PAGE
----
A statue on Vincennes’ Wabash River front provides a clue about the source of a prominent place name in western Indiana. The figure represented, however, emerges riddled with contradictions.
Integral to the cause of the American colonists, Francis Vigo was European-born. One of several trustees chosen when Vincennes University was founded in 1806, Vigo never himself learned to read or write.
A wealthy fur trader who bankrolled the American Revolution and whose magnificent home was used by Governor William Henry Harrison until his own mansion was built, Vigo died indigent, the federal government finally compensating his heirs forty years later.
A native of Mondovi, Italy, Vigo enlisted in the Spanish army, with which he traveled to Cuba, then New Orleans. Upon receiving a discharge, Vigo became involved in the lucrative fur trading business along the Mississippi, settling eventually in St. Louis, and becoming a business partner of its Spanish lieutenant-governor, Fernando de Leyba.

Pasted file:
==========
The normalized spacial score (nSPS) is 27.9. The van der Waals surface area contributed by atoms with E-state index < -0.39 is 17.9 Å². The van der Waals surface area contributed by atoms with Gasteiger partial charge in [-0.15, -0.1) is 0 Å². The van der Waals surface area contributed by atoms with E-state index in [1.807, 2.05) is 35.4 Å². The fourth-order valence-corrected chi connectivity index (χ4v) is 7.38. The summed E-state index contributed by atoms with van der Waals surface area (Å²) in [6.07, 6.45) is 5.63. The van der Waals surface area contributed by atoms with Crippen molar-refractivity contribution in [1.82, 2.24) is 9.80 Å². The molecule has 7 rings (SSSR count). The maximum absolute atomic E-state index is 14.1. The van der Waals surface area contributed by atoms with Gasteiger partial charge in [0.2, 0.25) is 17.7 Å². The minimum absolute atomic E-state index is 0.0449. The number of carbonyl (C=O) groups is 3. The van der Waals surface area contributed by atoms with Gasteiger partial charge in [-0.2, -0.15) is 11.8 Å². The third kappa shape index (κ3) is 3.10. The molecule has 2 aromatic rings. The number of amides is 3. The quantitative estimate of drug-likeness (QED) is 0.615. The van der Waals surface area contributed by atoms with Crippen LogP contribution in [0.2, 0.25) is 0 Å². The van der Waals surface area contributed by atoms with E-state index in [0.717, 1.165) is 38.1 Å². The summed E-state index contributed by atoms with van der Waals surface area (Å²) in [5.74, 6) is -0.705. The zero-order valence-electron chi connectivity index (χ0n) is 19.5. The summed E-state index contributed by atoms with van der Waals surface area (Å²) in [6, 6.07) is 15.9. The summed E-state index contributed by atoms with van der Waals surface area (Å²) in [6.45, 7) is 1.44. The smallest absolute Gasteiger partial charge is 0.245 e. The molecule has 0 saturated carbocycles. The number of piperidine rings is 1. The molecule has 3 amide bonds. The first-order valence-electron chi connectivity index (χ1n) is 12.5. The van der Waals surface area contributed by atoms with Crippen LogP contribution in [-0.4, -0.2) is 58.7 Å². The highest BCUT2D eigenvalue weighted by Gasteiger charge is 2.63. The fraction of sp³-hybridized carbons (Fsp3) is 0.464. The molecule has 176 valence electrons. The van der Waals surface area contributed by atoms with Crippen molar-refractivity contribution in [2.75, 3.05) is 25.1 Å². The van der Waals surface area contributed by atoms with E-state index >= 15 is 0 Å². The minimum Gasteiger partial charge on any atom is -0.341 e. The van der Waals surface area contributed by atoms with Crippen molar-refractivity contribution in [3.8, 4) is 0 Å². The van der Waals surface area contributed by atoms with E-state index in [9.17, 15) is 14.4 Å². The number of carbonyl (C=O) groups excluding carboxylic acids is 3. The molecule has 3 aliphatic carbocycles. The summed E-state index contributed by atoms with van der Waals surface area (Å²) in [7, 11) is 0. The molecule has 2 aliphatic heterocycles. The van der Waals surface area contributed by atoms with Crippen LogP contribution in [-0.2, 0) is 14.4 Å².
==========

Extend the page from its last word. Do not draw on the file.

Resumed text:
Vigo also befriended revolutionary George Rogers Clark, supporting his militia with supplies and backing Clark’s relatively worthless paper money with his own hard currency.
Vigo’s key moment in history came quite by accident: while traveling to Vincennes to furnish the Americans there with provisions, Vigo was taken captive by Indians acting under orders of the British, who’d just recaptured the pivotal post.
Held prisoner for several days, Vigo was released on the condition that he do nothing to undermine the British cause on his way back to St. Louis. Vigo complied with the request, then journeyed 50 miles farther south to Kaskaskia, where he briefed Clark on the British occupation-Clark’s cue to stage the surprise attack in February 1779 that recaptured Vincennes and ultimately opened up the entire Northwest Territory.